British Prime Minister Boris Johnson on Wednesday laid out the country’s plans for the resettlement of Afghan refugees, primarily women and children, fleeing the Taliban regime with a new “bespoke” scheme.
The Afghan Citizens’ Resettlement Scheme will open with the relocation of 5,000 Afghans at risk due to the current crisis and have the capacity for a total of 20,000 refugees to be relocated over the coming years.
Priority will be given to women and girls, and religious and other minorities deemed most at risk of human rights abuses and dehumanising treatment by the Taliban.
“I can announce today that we are committing to relocating another 5,000 Afghans this year, with a new and bespoke resettlement scheme focusing on the most vulnerable, particularly women and children, and we will keep this under review for future years, with the potential of accommodating up to 20,000 over the long-term,” Johnson told the House of Commons, as he opened a debate for a special session on Afghanistan in Parliament.
UK Home Secretary Priti Patel, the minister responsible for finalising the details of the scheme, earlier said that it would take some time for it to be fully operational and that the government is “working at speed” to address all obstacles.
“The UK government will always stand by those in the world in their hour of need when fleeing persecution or oppression,” said Patel.
“I want to ensure that as a nation we do everything possible to provide support to the most vulnerable fleeing Afghanistan so they can start a new life in safety in the UK, away from the tyranny and oppression they now face,” said the Indian-origin Cabinet minister.
“Our country has a proud history of offering sanctuary to those in need. We will not abandon people who have been forced to flee their homes and are now living in terror of what might come next. The Afghan citizens’ resettlement scheme will save lives,” she said.
The new route is in addition to the Afghan Relocations and Assistance Policy (ARAP), which offers current or former locally employed staff who are assessed to be under serious threat to life priority relocation to the UK.
The UK Home Office said it is working with international partners to develop a system to identify those most at risk and resettle them. Boris Johnson is expected to discuss this issue with G7 leaders at a virtual meeting in the coming days, as part of the UK’s G7 presidency.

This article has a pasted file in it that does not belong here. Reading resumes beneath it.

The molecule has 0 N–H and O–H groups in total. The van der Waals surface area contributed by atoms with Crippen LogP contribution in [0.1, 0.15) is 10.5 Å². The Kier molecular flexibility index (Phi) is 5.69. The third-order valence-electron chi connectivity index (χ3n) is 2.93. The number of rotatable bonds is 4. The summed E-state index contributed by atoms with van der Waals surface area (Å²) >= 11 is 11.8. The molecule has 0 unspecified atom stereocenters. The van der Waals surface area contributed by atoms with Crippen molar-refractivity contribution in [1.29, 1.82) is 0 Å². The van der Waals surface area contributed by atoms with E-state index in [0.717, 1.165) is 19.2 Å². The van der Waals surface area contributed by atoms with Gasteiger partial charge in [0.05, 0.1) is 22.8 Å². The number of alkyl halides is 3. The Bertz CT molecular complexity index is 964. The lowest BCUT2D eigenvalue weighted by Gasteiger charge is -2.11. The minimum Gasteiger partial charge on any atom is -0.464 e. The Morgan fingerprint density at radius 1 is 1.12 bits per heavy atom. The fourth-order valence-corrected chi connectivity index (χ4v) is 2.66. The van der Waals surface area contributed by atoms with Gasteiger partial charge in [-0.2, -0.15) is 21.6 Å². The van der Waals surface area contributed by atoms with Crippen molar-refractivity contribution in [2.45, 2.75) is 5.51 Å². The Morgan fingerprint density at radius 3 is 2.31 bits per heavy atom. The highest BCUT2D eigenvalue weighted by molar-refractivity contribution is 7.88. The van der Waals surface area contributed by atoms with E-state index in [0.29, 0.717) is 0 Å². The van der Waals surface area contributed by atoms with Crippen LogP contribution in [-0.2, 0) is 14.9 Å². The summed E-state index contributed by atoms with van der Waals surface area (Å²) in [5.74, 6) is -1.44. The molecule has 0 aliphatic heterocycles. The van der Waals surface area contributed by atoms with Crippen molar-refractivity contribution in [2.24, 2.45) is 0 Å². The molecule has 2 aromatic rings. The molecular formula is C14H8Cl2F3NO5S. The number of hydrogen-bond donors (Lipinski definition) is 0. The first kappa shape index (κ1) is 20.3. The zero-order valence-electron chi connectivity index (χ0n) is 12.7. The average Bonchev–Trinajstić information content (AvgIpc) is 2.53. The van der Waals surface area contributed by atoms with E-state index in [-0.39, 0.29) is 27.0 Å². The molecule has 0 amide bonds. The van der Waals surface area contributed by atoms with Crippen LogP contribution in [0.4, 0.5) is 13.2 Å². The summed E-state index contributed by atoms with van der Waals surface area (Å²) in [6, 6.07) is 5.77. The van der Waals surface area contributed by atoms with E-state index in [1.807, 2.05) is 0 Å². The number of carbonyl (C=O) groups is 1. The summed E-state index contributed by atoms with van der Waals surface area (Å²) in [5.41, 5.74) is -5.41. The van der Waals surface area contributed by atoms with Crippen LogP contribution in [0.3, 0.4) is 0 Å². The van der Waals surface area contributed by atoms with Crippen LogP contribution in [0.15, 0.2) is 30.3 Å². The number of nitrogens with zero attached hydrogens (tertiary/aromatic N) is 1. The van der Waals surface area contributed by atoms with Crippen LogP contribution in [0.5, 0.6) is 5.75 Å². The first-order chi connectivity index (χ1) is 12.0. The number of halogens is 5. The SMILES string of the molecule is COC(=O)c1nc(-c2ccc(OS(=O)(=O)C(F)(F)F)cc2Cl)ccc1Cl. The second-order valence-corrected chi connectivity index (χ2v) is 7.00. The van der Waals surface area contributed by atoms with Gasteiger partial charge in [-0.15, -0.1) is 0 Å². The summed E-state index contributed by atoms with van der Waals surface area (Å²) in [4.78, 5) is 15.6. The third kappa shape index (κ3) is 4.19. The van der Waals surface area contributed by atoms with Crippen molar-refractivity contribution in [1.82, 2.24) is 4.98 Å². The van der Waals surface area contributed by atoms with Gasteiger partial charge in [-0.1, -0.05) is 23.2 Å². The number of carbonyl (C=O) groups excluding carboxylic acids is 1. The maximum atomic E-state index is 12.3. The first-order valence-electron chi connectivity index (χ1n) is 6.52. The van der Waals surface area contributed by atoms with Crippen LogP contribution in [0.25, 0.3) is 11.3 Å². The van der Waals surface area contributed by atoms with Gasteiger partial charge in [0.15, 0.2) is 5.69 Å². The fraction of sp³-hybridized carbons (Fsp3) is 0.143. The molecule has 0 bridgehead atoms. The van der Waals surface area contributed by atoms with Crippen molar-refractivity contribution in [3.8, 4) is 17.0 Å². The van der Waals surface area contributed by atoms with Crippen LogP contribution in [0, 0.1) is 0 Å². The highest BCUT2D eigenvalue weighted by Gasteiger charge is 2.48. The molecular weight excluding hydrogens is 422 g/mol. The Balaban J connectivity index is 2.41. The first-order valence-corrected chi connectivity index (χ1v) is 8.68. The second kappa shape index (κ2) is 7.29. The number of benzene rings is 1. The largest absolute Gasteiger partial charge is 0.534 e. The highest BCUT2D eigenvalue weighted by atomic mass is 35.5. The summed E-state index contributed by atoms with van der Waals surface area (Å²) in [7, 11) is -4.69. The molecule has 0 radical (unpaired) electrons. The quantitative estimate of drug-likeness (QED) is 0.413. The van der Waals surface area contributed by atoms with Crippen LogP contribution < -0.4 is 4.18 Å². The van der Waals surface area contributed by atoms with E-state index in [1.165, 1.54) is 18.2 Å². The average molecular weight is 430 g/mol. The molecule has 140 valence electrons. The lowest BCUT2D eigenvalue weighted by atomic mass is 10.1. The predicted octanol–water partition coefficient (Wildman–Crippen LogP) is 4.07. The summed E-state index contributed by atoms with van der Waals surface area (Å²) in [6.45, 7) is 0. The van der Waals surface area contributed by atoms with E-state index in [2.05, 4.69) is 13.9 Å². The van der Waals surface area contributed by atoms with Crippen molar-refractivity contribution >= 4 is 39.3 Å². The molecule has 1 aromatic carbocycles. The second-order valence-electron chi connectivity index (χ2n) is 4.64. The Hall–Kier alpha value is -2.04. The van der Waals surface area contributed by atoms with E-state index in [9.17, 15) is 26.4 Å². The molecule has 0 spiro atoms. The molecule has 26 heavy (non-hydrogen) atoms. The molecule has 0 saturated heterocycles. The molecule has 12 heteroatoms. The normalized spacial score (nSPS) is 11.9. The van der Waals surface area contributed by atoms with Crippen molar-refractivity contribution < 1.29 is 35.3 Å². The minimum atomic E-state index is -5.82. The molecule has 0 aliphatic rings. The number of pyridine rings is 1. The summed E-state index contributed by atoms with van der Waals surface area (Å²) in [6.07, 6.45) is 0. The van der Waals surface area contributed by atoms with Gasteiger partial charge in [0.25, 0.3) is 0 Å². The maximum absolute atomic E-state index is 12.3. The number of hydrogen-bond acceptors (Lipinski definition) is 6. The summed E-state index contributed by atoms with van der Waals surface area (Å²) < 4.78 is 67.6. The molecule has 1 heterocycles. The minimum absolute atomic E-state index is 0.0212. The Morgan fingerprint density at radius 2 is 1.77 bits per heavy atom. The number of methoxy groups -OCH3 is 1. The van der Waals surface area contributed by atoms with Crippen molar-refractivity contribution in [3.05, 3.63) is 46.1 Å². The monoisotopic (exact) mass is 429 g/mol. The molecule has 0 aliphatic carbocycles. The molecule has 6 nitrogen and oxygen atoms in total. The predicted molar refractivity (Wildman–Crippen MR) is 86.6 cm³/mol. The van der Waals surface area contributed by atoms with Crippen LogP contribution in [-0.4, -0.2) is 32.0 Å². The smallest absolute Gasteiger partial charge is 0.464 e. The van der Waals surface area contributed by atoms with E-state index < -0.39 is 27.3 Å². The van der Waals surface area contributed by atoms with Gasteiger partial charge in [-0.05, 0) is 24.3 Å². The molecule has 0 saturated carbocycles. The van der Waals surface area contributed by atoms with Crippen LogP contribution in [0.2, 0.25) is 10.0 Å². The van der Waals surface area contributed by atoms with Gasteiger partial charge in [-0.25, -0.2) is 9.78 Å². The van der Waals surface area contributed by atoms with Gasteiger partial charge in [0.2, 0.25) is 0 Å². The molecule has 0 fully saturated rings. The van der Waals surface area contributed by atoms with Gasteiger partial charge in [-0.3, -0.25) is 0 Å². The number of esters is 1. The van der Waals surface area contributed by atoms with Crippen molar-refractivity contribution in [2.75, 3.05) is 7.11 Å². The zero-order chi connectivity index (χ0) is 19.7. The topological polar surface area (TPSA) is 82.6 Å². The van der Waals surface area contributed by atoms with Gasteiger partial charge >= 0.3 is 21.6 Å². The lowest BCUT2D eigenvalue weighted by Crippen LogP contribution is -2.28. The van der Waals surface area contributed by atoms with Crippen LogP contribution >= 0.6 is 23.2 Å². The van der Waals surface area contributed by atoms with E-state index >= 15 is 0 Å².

During the special Parliament session on Wednesday, Johnson gave updates on the country’s evacuation of British nationals from the crisis-hit region and also the humanitarian aid being allocated for Afghanistan.
“I can tell the House that we have so far secured the safe return of 306 UK nationals and 2,052 Afghan nationals as part of our resettlement programme, with a further 2,000 Afghan applications completed and many more being processed,” said Johnson.
“We will also support the wider international community in delivering on humanitarian projects in the region by doubling the amount of humanitarian and development assistance that we had previously committed to Afghanistan this year, with new funding, taking this up to GBP 286 million with immediate effect,” he said.
Admitting that the events in Afghanistan unfolded faster than “even the Taliban themselves predicted” since the US troop withdrawal, the UK Prime Minister insisted that the UK as part of the NATO operation had succeeded in its “core mission” for in the region.
“The training camps in the mountain ranges of Afghanistan were destroyed, Al Qaeda plots against this country were foiled because our serving men and women were there, and no successful terrorist attacks against the West have been mounted from Afghan soil for two decades,” he told MPs.
And, with reference to the new Taliban led regime in Afghanistan, he added: “We will judge this regime based on the choices it makes – and by its actions rather than by its words.
“On its attitude to terrorism, to crime and narcotics, as well as humanitarian access and the rights of girls to receive an education. Defending human rights will remain of the highest priority.”
Cross-party MPs participated in the Commons debate with impassioned speeches, expressing concern for the local Afghan families impacted by the crisis unfolding since the Taliban stormed the capital Kabul over the weekend.